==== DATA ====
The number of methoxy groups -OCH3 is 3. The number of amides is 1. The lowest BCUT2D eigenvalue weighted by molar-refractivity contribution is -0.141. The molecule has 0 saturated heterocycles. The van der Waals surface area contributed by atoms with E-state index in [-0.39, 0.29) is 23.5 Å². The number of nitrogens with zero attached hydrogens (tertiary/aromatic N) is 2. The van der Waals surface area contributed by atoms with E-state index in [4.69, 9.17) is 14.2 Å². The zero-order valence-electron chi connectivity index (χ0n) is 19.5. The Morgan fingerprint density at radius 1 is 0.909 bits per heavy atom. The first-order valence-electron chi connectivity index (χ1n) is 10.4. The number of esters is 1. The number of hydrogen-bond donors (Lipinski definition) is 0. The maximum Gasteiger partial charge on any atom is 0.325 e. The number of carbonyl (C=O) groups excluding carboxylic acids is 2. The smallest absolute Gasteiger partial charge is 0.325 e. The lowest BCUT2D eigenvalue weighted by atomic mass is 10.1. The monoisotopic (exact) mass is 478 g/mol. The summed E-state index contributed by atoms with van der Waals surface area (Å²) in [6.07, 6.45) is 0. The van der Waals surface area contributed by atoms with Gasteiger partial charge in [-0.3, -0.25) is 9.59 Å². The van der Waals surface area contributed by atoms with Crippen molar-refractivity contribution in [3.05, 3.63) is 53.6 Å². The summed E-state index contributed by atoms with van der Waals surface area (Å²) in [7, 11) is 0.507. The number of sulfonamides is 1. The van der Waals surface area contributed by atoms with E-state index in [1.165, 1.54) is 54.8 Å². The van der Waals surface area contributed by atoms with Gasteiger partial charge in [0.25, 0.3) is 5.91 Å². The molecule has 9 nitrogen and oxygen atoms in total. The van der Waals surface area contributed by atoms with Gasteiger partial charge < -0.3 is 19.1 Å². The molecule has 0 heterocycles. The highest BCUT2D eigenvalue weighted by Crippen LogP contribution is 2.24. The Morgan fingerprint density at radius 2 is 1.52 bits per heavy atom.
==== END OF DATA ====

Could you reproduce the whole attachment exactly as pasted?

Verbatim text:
The number of methoxy groups -OCH3 is 3. The number of amides is 1. The lowest BCUT2D eigenvalue weighted by molar-refractivity contribution is -0.141. The molecule has 0 saturated heterocycles. The van der Waals surface area contributed by atoms with E-state index in [-0.39, 0.29) is 23.5 Å². The number of nitrogens with zero attached hydrogens (tertiary/aromatic N) is 2. The van der Waals surface area contributed by atoms with E-state index in [4.69, 9.17) is 14.2 Å². The zero-order valence-electron chi connectivity index (χ0n) is 19.5. The Morgan fingerprint density at radius 1 is 0.909 bits per heavy atom. The first-order valence-electron chi connectivity index (χ1n) is 10.4. The number of esters is 1. The number of hydrogen-bond donors (Lipinski definition) is 0. The maximum Gasteiger partial charge on any atom is 0.325 e. The number of carbonyl (C=O) groups excluding carboxylic acids is 2. The smallest absolute Gasteiger partial charge is 0.325 e. The lowest BCUT2D eigenvalue weighted by atomic mass is 10.1. The monoisotopic (exact) mass is 478 g/mol. The summed E-state index contributed by atoms with van der Waals surface area (Å²) in [6.07, 6.45) is 0. The van der Waals surface area contributed by atoms with Gasteiger partial charge in [-0.3, -0.25) is 9.59 Å². The van der Waals surface area contributed by atoms with Crippen molar-refractivity contribution in [3.05, 3.63) is 53.6 Å². The summed E-state index contributed by atoms with van der Waals surface area (Å²) in [7, 11) is 0.507. The number of sulfonamides is 1. The van der Waals surface area contributed by atoms with E-state index in [1.165, 1.54) is 54.8 Å². The van der Waals surface area contributed by atoms with Gasteiger partial charge in [0.25, 0.3) is 5.91 Å². The molecule has 9 nitrogen and oxygen atoms in total. The van der Waals surface area contributed by atoms with Gasteiger partial charge < -0.3 is 19.1 Å². The molecule has 0 heterocycles. The highest BCUT2D eigenvalue weighted by Crippen LogP contribution is 2.24. The Morgan fingerprint density at radius 2 is 1.52 bits per heavy atom.